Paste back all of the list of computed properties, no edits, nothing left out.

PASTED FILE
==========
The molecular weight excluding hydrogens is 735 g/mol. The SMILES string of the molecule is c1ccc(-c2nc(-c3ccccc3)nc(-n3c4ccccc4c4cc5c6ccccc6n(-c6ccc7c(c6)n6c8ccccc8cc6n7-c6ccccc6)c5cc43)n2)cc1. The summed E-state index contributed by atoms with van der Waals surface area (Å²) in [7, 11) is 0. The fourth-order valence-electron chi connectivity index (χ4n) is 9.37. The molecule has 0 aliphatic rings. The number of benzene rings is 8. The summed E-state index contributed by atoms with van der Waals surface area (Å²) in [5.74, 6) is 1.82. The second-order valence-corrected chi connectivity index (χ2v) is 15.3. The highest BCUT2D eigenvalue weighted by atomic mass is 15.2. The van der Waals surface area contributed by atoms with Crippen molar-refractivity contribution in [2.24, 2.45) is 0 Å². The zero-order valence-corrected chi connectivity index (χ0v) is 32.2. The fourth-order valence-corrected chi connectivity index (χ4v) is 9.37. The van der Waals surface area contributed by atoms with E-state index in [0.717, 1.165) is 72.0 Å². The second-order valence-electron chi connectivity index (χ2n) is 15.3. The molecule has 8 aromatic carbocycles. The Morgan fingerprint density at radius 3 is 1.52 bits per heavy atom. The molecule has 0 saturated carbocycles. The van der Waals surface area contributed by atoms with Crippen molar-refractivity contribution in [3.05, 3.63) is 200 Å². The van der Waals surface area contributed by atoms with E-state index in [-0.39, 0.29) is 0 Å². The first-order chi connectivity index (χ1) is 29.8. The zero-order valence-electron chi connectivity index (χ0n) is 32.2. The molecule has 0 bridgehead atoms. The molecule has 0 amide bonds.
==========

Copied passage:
The molecular weight excluding hydrogens is 735 g/mol. The SMILES string of the molecule is c1ccc(-c2nc(-c3ccccc3)nc(-n3c4ccccc4c4cc5c6ccccc6n(-c6ccc7c(c6)n6c8ccccc8cc6n7-c6ccccc6)c5cc43)n2)cc1. The summed E-state index contributed by atoms with van der Waals surface area (Å²) in [7, 11) is 0. The fourth-order valence-electron chi connectivity index (χ4n) is 9.37. The molecule has 0 aliphatic rings. The number of benzene rings is 8. The summed E-state index contributed by atoms with van der Waals surface area (Å²) in [5.74, 6) is 1.82. The second-order valence-corrected chi connectivity index (χ2v) is 15.3. The highest BCUT2D eigenvalue weighted by atomic mass is 15.2. The van der Waals surface area contributed by atoms with Crippen molar-refractivity contribution in [2.24, 2.45) is 0 Å². The zero-order valence-corrected chi connectivity index (χ0v) is 32.2. The fourth-order valence-corrected chi connectivity index (χ4v) is 9.37. The van der Waals surface area contributed by atoms with E-state index in [0.717, 1.165) is 72.0 Å². The second-order valence-electron chi connectivity index (χ2n) is 15.3. The molecule has 8 aromatic carbocycles. The Morgan fingerprint density at radius 3 is 1.52 bits per heavy atom. The molecule has 0 saturated carbocycles. The van der Waals surface area contributed by atoms with Crippen molar-refractivity contribution in [3.05, 3.63) is 200 Å². The van der Waals surface area contributed by atoms with E-state index in [-0.39, 0.29) is 0 Å². The first-order chi connectivity index (χ1) is 29.8. The zero-order valence-electron chi connectivity index (χ0n) is 32.2. The molecule has 0 bridgehead atoms. The molecule has 0 amide bonds.